Ida Sabo, was born in Subotica, but she lived and worked in Novi Sad for many years. She was only 13 years old, when her brother was arrested and poverty caused her to experience difficult period of her life in a “Merkur“ factory in Subotica, in a former Kingdom of Yugoslavia. She grew up along side her brother Geza and her mother. Her brother was a communist and he was always her role model. Under that infuence she also joined the League of Communists of Yugoslavia before she turned twenty.
This is how the story of Ida Sabo begins, the story of the activist that played one of the key roles in womens rights revolution in Yugoslavia. Her first task as a young activist was enlightment of the young people and everyone else involved in a fight for liberation. According to her writings, at that time 83% of citizens of Yugoslavia were illiterate, mostly workers’ children and children from the countryside. The goal was to educate them in order to prepare them for the struggle against exploitation of a working class and making them aware of this issue.
“Citizens were illiterate, and we knew that the unemployment comes with that, there is no progress, and that had to be changed. We educated people, we have read Victor Hugo and Emile Zola with them, nothing similar to the trash literature that is offered nowadays“ Ida said for the 021 portal.
Beacuse of her political ativism she had to leave Subotica and move to Ljubljana, where she joined the League of Communists of Yugoslavia. Together with other party members she took part in different party activities such as writing graffiti slogans on the walls, encouraging revolution and organizing uprising in 1941. She was arrested a year later and she stayed in prison for one year. She was not frightened by that. After she was released from prison, she continued with her work. In all the interviews that she made during her lifetime she said that it was necessary to have courage for such actions and also to sacrifice yourself for the sake of others.
“We had an idea, we knew what we were fighting for and we did everything together. We would sacrifice ourselves because we didn’t wanted to betray our friends. Fascists were beating us just to make us say something, but we never did. There was a certain amount of courage. As young communists we decided to contribute to the development of a country, apart from the fact that we didn’t like the state regulation.“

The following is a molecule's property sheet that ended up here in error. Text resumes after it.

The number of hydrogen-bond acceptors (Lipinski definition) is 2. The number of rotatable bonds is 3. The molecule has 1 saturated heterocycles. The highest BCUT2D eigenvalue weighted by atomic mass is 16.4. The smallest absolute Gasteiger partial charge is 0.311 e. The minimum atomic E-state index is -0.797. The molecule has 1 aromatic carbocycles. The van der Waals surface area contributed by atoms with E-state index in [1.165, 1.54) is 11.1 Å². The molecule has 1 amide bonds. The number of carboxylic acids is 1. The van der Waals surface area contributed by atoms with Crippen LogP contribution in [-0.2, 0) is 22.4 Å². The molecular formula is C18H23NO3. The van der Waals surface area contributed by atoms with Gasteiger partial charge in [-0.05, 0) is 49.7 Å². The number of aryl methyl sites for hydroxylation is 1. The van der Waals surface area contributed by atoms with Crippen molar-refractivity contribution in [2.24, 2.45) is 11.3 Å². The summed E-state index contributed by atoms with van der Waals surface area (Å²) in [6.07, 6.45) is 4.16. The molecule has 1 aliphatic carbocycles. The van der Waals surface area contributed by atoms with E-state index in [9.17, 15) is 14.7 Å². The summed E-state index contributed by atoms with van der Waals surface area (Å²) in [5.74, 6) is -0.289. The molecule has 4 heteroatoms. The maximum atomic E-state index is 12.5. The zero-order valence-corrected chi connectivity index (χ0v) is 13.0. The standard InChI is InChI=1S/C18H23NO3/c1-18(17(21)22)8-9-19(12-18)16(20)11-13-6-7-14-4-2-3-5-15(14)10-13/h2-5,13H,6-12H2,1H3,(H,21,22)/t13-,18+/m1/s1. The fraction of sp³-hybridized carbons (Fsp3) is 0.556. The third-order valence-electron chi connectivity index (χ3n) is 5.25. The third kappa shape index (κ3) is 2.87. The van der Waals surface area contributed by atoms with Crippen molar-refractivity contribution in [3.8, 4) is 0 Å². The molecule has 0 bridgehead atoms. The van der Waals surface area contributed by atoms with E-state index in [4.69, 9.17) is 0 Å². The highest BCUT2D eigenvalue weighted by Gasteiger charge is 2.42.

What was leading us was the idea of the unity, and long time after the fight Ida said that only within unity there can be some change. That is why it was important to include all those marginalised and disenfranchised groups in the fight: workers, peasants, studends and women.
“Before the World War II in Kingdom of Yugoslavia, women were very unequal to men. By law they were equal to children and mentally ill people. They didnt even had a right for their children. If their husband died there would be a guardian assigned for their chlidren. There were very little intelectual women. For their work, even if they were doctors, they were payed half salary compared to men. There was a feminist organisation that was fighting for women rights. We considered that it was important to fight for women’s rights and emphasize it because women are the most opressed group, but the whole working class were opressed as well as advanced freethinkers. In 1936 we collected 650,000 signatures for equality of women and in the same time we were preparing for the fight against fascism. Therefore all that struggles should be unified in one and fought in that way. Nobody gave Yugoslavian women equality and freedom. Women participated in armed battles in secrecy. Those were difficult tasks“, Ida Sabo said for Marks 21 portal.
After the World War II and partisan victory, Ida Sabo was in many leading postitions in the country. She was a member of a Parliament, member of a representative office of Serbia and Yugoslavia, vice president of a Women’s Antifascist Front of Vojvodina where she continued fighting for the women’s rights. Even though they were fighting in the war along side with men, and many of them died, there was still a wrong belief spread about female role and worth. After the war Women’s Antifascist Front of Vojvodina, together with Ida, worked a lot in order to educate and literate women and to break stereotypes about them.
Ida said that fight for women’s equality is not over and that their position is still very bad, if not even worse comparing to their status in Socialist Yugoslavia.
“Even today, women don’t have the same status as men. Primarily because they can not get education. When they are looking for a job there are even bigger difficulties. For example, young women needs to sign a document where it is stated that she will not get pregnant for five years. Only under that circumstances owner of the private company will hire her. In case that she gets pregnant they will fire her without any protection. I am still convinced that it is not only female problem. That is a problem that is targeting the improvement of society as well.”